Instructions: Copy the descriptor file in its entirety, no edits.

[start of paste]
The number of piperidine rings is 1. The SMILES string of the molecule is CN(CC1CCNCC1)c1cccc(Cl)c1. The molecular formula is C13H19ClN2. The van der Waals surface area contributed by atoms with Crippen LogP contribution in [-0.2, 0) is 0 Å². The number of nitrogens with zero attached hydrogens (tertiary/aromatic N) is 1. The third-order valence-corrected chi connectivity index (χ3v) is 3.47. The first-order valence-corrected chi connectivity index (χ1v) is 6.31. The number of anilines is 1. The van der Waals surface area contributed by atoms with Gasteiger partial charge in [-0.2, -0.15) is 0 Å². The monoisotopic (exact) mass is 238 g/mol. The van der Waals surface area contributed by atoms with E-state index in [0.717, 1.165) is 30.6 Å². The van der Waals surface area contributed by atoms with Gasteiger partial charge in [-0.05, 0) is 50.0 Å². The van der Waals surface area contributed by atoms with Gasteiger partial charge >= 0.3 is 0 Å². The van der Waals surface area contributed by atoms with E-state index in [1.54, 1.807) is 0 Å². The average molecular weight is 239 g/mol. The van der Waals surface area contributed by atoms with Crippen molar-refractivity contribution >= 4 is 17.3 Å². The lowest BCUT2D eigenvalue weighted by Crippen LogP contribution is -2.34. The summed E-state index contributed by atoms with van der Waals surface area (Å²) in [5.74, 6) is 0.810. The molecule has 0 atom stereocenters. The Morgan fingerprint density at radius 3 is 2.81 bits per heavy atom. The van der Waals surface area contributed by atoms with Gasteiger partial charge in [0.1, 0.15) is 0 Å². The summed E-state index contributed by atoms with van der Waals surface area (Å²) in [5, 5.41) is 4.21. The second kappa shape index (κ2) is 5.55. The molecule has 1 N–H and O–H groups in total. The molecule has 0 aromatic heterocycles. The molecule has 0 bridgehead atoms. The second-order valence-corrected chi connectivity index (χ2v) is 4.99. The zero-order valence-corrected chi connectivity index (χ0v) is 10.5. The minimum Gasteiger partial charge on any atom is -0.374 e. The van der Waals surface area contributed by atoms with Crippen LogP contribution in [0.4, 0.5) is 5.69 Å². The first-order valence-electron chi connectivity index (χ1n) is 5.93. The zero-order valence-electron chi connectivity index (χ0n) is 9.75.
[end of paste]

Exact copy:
The number of piperidine rings is 1. The SMILES string of the molecule is CN(CC1CCNCC1)c1cccc(Cl)c1. The molecular formula is C13H19ClN2. The van der Waals surface area contributed by atoms with Crippen LogP contribution in [-0.2, 0) is 0 Å². The number of nitrogens with zero attached hydrogens (tertiary/aromatic N) is 1. The third-order valence-corrected chi connectivity index (χ3v) is 3.47. The first-order valence-corrected chi connectivity index (χ1v) is 6.31. The number of anilines is 1. The van der Waals surface area contributed by atoms with Gasteiger partial charge in [-0.2, -0.15) is 0 Å². The monoisotopic (exact) mass is 238 g/mol. The van der Waals surface area contributed by atoms with E-state index in [0.717, 1.165) is 30.6 Å². The van der Waals surface area contributed by atoms with Gasteiger partial charge in [-0.05, 0) is 50.0 Å². The van der Waals surface area contributed by atoms with Gasteiger partial charge >= 0.3 is 0 Å². The van der Waals surface area contributed by atoms with E-state index in [1.54, 1.807) is 0 Å². The average molecular weight is 239 g/mol. The van der Waals surface area contributed by atoms with Crippen molar-refractivity contribution >= 4 is 17.3 Å². The lowest BCUT2D eigenvalue weighted by Crippen LogP contribution is -2.34. The summed E-state index contributed by atoms with van der Waals surface area (Å²) in [5.74, 6) is 0.810. The molecule has 0 atom stereocenters. The Morgan fingerprint density at radius 3 is 2.81 bits per heavy atom. The van der Waals surface area contributed by atoms with Gasteiger partial charge in [0.1, 0.15) is 0 Å². The summed E-state index contributed by atoms with van der Waals surface area (Å²) in [5, 5.41) is 4.21. The second kappa shape index (κ2) is 5.55. The molecule has 1 N–H and O–H groups in total. The molecule has 0 aromatic heterocycles. The molecule has 0 bridgehead atoms. The second-order valence-corrected chi connectivity index (χ2v) is 4.99. The zero-order valence-corrected chi connectivity index (χ0v) is 10.5. The minimum Gasteiger partial charge on any atom is -0.374 e. The van der Waals surface area contributed by atoms with Crippen LogP contribution in [0.4, 0.5) is 5.69 Å². The first-order valence-electron chi connectivity index (χ1n) is 5.93. The zero-order valence-electron chi connectivity index (χ0n) is 9.75.